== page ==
Couple saved minutes before tornado hit their house by emergency text alert

The death toll caused by the storm has risen to 24, with another 21 individuals still missing

Louise Hall
Thursday 05 March 2020 00:03 GMT
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Mobile phone alerts help Tennessee couple escape to basement

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A couple’s life may have been saved by an emergency alert that allowed them enough time to get to their basement before a tornado tore through their house.

When Billy and Kathy Dyer emerged from the basement on Tuesday morning, their bedroom had no walls.

Moments before the tornado struck, Dyer had received an emergency text allowing the couple to go downstairs to the safety of their basement.

“Thank God we had enough time to get downstairs to the basement or we would probably not be here,” Mr Dyer said.

His 34-year-old daughter had to take shelter in the basement of a house where she called her father “screaming and crying”.

”Thank God my mother had a basement, a very small basement,“ the 64-year-old said. ”She was standing there between the crack of the door screaming and crying, top of the house gone.“

The couple had to rely on the emergency text message to alert them of the storm, while in some parts of Nashville and Putnam County outdoor sirens alert residents.

”If the cell phones didn’t have the emergency call, it wouldn’t have been good,“ Mr Dyer explained.

The storm has left 24 people dead, with another 21 individuals still missing, state officials have said.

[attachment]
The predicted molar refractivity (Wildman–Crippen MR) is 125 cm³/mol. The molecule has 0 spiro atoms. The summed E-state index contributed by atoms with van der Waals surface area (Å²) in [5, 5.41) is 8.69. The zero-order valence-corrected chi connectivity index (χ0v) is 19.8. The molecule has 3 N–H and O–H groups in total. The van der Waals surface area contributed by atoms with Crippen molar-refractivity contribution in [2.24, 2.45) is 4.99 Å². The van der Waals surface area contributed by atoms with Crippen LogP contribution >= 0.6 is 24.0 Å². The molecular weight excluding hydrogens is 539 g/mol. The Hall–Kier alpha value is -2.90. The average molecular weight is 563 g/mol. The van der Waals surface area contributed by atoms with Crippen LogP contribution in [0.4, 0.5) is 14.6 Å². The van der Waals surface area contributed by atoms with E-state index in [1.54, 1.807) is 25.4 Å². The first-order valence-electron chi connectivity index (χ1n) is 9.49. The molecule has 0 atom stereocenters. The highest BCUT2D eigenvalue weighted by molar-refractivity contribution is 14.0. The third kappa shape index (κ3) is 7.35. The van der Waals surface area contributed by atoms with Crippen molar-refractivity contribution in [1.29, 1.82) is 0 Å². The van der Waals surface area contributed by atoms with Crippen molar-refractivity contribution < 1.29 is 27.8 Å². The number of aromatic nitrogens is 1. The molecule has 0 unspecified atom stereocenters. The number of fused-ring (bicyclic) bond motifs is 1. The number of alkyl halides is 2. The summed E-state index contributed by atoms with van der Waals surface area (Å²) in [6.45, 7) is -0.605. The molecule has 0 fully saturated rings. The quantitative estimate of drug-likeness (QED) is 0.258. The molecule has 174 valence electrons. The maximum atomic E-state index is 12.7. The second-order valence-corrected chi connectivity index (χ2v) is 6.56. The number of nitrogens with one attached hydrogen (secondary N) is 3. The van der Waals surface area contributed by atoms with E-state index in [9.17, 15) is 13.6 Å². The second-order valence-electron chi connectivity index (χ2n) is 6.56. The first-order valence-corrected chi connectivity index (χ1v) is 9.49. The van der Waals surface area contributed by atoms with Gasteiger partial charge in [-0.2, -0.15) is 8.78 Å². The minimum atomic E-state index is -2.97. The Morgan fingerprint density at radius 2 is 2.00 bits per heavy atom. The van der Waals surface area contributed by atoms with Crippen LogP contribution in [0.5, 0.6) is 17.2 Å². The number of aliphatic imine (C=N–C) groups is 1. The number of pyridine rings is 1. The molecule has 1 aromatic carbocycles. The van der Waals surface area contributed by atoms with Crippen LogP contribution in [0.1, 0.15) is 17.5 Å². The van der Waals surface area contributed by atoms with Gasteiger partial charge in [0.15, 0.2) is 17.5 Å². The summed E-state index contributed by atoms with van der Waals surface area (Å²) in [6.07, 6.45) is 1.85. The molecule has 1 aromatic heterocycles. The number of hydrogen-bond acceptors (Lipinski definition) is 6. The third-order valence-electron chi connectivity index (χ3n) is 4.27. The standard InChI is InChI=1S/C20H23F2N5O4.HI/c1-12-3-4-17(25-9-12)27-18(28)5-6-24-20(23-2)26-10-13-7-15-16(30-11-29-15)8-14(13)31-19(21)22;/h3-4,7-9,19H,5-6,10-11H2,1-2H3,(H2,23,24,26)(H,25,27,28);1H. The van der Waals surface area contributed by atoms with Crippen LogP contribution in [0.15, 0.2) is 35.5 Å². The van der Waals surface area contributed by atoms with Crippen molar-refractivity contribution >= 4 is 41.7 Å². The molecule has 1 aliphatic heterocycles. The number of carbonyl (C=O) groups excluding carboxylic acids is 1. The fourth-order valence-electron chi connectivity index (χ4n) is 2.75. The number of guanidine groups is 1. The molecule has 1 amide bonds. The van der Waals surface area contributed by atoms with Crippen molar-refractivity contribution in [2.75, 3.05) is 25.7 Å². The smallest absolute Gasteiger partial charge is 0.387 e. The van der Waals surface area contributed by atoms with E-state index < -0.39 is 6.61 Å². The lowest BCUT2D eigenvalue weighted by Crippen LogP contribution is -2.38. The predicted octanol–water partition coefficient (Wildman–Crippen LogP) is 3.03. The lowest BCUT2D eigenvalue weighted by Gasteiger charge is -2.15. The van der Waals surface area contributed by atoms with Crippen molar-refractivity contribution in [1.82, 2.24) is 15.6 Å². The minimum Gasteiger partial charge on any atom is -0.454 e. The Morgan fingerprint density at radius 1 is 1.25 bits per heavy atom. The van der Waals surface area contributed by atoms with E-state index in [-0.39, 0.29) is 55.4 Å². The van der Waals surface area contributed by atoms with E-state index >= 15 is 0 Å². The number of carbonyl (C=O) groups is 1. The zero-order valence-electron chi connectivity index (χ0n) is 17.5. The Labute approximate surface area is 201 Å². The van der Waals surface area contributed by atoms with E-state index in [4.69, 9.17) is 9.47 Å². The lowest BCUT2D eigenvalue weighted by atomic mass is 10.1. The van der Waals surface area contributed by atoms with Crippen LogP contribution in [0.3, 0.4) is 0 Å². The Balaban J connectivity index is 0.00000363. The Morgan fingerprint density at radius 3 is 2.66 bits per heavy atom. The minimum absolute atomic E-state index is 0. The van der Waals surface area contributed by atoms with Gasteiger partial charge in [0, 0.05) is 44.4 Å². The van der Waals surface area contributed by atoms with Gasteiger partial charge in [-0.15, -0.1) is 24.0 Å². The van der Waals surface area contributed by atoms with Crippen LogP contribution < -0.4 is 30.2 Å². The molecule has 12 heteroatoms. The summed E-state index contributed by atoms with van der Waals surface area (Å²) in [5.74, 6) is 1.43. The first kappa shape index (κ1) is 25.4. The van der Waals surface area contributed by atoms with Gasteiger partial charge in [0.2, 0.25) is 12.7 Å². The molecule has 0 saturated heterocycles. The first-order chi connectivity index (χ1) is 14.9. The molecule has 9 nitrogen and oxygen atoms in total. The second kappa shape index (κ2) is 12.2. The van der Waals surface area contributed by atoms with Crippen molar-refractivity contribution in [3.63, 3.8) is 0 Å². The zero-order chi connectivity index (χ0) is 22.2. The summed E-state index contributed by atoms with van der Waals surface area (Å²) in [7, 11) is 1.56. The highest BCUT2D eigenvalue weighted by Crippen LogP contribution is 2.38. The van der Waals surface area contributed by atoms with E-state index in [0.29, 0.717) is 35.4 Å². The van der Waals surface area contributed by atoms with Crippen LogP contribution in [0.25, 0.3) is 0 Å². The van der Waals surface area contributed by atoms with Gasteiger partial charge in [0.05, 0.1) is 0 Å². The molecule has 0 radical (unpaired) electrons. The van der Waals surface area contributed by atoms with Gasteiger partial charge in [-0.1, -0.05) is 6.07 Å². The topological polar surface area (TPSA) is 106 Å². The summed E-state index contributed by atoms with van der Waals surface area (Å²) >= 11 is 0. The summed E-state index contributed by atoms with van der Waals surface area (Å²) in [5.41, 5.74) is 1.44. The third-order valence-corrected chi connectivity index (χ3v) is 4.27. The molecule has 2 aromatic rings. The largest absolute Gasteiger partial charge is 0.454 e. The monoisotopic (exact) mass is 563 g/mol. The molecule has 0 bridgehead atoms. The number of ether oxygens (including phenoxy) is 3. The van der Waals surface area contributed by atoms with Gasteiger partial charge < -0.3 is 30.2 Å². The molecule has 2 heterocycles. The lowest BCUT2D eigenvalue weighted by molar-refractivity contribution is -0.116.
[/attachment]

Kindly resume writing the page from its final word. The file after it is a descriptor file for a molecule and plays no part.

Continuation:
The tornado has caused widespread wreckage throughout the state, demolishing homes and businesses, leaving many without power on Wednesday.

According to ABC News, five of the dead in Putnam County, which suffered the greatest human toll, are children.

The disaster has left people buried in piles of rubble after tearing through building structures and houses.

Putnam Sheriff Eddie Farris said about 40 per cent of the rubble still needs to be searched.

Residents of Nashville have been forced to pick through the rubble trying to salvage anything possible from the wreckage the tornado has caused.

CNN said that the National Weather Service is still surveying the damage, but that hundreds of buildings were destroyed by the storms.

A level three state of emergency remains in place, with a large extent of the damage caused by the storm still left unkown.

Terry Cooler, an elder at the Double Springs Church of Christ spoke of how his mother lost her home in the storm and then was rushed to a hospital.

“I’m sure the stress didn’t help her,” Mr Cooler said. “She’s 86 and lost everything.”

National Weather Service survey teams indicated that the damage in Nashville and Wilson County to the east was inflicted by a tornado of at least EF-3 intensity.

EF-3 is the fourth out of six levels of tornado intensity parameters, and the storm has caused severe damage and fatality across the area.

Additional reporting by Associated Press

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